The James A. Haley VA Medical Center opened the makeshift facility about a year ago, in response to the coronavirus outbreak, for treating patients when the hospital’s regular ER gets too crowded, WFLA-TV of Tampa reported.
But veterans who’ve been treated there say the so-called "garage ER" can get chilly some days, hot and humid other days – and can fall short on providing privacy.
"A complete embarrassment," is how Rafael Techera, a combat veteran who’s been treated there several times for back pain, described the setup.
"It smells and sounds like a parking garage," Techera told WFLA. "You still have the cars coming through. You still have the traffic. I can’t believe they would treat veterans who served their country this way."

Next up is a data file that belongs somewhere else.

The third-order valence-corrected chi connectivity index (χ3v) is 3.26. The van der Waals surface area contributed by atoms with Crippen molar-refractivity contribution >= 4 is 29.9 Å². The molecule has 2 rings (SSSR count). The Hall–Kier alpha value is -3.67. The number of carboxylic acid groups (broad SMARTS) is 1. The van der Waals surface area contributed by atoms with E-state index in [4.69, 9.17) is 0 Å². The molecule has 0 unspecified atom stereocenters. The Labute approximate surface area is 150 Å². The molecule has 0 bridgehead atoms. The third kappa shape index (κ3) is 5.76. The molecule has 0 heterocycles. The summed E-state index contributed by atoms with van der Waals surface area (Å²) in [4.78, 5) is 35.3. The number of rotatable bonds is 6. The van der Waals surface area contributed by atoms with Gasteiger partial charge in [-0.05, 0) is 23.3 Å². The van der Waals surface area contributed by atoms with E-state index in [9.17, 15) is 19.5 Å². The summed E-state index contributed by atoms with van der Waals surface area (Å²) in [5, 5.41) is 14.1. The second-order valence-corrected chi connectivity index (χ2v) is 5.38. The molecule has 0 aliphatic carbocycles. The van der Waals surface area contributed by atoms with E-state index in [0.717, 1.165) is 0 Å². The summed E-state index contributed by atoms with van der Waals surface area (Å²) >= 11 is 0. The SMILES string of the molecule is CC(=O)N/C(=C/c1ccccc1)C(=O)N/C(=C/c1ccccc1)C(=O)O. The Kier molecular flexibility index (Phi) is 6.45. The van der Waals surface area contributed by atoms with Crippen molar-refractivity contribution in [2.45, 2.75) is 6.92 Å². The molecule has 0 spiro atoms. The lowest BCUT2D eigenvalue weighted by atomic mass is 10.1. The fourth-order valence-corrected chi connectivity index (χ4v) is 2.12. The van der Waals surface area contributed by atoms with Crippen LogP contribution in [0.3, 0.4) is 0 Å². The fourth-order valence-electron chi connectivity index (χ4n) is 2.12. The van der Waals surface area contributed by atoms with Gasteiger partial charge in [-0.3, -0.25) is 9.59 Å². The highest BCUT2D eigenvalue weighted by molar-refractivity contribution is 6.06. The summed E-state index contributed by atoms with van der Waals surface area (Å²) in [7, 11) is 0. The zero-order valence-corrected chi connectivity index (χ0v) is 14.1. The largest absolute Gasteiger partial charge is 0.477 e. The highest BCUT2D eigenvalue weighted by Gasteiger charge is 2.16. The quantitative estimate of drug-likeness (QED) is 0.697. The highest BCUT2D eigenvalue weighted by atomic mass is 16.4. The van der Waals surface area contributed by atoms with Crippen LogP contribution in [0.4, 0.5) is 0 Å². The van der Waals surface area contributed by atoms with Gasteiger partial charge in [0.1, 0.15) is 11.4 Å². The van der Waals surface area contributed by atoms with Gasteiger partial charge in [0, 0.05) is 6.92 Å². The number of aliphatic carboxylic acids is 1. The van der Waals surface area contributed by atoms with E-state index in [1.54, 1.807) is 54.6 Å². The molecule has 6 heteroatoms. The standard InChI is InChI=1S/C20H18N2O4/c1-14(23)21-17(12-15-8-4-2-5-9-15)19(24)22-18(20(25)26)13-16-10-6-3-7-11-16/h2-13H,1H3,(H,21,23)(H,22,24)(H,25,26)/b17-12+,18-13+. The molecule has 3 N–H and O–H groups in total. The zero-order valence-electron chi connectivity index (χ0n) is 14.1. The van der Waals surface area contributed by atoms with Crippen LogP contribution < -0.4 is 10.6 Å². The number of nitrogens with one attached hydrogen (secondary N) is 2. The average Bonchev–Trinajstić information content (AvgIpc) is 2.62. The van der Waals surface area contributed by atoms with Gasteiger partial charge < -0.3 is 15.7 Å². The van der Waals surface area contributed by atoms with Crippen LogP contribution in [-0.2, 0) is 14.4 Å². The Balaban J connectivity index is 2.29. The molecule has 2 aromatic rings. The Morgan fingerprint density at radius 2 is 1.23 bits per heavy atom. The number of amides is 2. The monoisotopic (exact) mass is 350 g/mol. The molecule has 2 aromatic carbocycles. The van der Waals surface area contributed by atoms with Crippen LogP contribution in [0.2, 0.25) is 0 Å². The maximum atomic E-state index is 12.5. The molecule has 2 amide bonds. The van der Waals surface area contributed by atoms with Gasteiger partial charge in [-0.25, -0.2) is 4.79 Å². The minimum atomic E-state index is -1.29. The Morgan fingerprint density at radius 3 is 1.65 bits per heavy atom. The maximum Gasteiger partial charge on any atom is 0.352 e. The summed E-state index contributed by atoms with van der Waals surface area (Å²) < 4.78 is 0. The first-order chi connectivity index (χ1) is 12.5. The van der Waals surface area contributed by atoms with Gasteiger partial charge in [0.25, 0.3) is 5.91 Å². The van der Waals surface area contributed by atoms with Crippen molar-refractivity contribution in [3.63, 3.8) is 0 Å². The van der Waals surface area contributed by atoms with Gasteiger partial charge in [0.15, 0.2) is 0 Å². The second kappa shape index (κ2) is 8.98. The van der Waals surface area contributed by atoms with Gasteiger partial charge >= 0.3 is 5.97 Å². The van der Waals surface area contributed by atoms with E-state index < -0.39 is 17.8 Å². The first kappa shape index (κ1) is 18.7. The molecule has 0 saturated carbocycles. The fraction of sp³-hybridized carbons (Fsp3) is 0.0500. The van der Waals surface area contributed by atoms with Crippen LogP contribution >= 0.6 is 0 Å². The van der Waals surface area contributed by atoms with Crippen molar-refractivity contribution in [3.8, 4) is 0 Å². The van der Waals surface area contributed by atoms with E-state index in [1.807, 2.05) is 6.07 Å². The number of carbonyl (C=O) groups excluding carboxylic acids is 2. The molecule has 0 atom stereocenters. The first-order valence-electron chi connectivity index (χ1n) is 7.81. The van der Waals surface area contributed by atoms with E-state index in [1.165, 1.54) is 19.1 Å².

Another veteran, who requested anonymity, said he couldn’t believe he was being treated in a parking garage for his respiratory condition.
"Now that is a respiratory issue," he told the station, "in a garage filled with carbon monoxide."
Timothy McGuirk, the hospital’s director of emergency medicine, admitted the garage ER was not an "ideal" situation but he defended the operation, listing its assets.
"We can do an EKG out here, we have a crash cart, we even have X-rays out there," McGuirk told WFLA.
He added later: "Everything in medicine has a risk-benefit ratio. An open-area environment is certainly much safer in terms of preventing the spread of COVID disease."
McGuirk and Shayna Rodriguez, the hospital’s public affairs officer, noted that the Haley center had the busiest ER operation in a region that covers Florida, southern Georgia, Puerto Rico and the U.S. Virgin Islands. Since October 2020, Haley has treated more than 14,000 emergency patients – or 3,000 more than the No. 2 facility over that same span, Rodriguez said.
"I would love to be able to take it down tomorrow," McGuirk said. "This is not my idea of an ideal place to work. but we feel we’ve been fairly successful at protecting our patients and protecting our staff by using this model."